Meaning of “soak” in the English Dictionary

"soak" in British English

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uk /səʊk/ us /soʊk/

C1 [ I + adv/prep, T ] to make something very wet, or (of liquid) to be absorbed in large amounts:

The wind had blown the rain in and soaked the carpet.
You'd better wipe up that red wine you've spilled before it soaks (= is absorbed) into the carpet.
Blood had soaked through both bandages.

B2 [ I or T ] to leave something in liquid, especially in order to clean it, make it softer, or change its flavour:

You can usually soak out a stain.
Leave the beans to soak overnight./Let the beans soak overnight.
Soak the fruit in brandy for a few hours before you add it to the mixture.

Phrasal verb(s)

soaknoun [ C ]

uk /səʊk/ us /soʊk/

(Definition of “soak” from the Cambridge Advanced Learner’s Dictionary & Thesaurus © Cambridge University Press)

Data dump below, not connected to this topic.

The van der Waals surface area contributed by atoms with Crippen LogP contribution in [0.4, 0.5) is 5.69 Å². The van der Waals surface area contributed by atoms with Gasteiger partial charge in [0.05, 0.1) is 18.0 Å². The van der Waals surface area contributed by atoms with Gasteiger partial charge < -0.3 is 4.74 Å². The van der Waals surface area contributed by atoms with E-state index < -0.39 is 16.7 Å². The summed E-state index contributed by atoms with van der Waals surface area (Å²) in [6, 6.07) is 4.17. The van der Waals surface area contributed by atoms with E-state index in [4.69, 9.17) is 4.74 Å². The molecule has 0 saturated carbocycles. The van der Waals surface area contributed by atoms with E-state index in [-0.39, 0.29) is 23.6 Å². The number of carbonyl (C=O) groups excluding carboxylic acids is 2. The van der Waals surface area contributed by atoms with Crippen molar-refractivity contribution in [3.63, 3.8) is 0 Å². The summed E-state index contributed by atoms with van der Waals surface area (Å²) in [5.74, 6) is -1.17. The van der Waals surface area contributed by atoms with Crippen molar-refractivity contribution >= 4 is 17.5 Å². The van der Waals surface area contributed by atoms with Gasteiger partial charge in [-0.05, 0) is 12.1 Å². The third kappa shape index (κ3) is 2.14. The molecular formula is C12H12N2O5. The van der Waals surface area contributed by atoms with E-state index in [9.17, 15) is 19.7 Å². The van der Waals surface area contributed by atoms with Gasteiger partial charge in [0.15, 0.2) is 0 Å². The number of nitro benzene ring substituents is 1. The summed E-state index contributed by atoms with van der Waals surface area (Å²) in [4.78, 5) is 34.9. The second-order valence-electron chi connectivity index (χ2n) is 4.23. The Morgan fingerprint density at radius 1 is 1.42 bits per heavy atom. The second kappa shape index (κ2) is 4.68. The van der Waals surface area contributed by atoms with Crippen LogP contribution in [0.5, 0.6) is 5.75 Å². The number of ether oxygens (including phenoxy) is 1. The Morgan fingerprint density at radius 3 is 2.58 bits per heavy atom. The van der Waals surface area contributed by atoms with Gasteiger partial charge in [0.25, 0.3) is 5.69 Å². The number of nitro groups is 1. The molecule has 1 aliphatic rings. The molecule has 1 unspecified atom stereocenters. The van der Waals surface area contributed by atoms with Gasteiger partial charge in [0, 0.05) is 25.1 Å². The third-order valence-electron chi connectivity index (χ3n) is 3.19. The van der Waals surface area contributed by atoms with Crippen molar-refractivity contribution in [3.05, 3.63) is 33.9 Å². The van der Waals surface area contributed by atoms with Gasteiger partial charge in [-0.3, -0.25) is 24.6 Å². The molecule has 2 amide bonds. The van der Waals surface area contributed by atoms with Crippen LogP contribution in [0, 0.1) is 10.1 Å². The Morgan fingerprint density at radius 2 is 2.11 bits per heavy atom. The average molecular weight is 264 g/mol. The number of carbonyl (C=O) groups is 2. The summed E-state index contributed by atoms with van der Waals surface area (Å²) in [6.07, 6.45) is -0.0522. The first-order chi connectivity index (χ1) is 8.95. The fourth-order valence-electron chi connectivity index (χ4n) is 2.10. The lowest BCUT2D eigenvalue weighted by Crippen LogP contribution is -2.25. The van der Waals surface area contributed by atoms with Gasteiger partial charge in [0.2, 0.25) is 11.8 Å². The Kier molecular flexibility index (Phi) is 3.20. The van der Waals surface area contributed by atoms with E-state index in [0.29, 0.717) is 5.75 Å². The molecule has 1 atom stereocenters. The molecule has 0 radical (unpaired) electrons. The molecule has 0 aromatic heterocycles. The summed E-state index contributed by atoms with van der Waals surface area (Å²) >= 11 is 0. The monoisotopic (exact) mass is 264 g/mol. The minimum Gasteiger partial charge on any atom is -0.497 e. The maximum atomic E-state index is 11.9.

"soak" in American English

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us /soʊk/

soak verb (MAKE WET)

[ I/T ] to make something very wet, or of a liquid to be absorbed:

[ T ] The hikers got soaked in the downpour.
[ I ] Water soaked through my shoes.

[ I/T ] To soak something means to leave it in liquid for a period of time, esp. to clean or soften it:

[ T ] Let’s just soak the dishes.

soak verb (CHARGE)

[ T ] slang to charge someone too much money:

I got soaked for the cab ride.
adjective us /ˈsoʊ·kɪŋ/ also soaking wet, /ˌsoʊ·kɪŋˈwet/

It’s so humid that my shirt is soaking wet before I leave the house.

Phrasal verb(s)

(Definition of “soak” from the Cambridge Academic Content Dictionary © Cambridge University Press)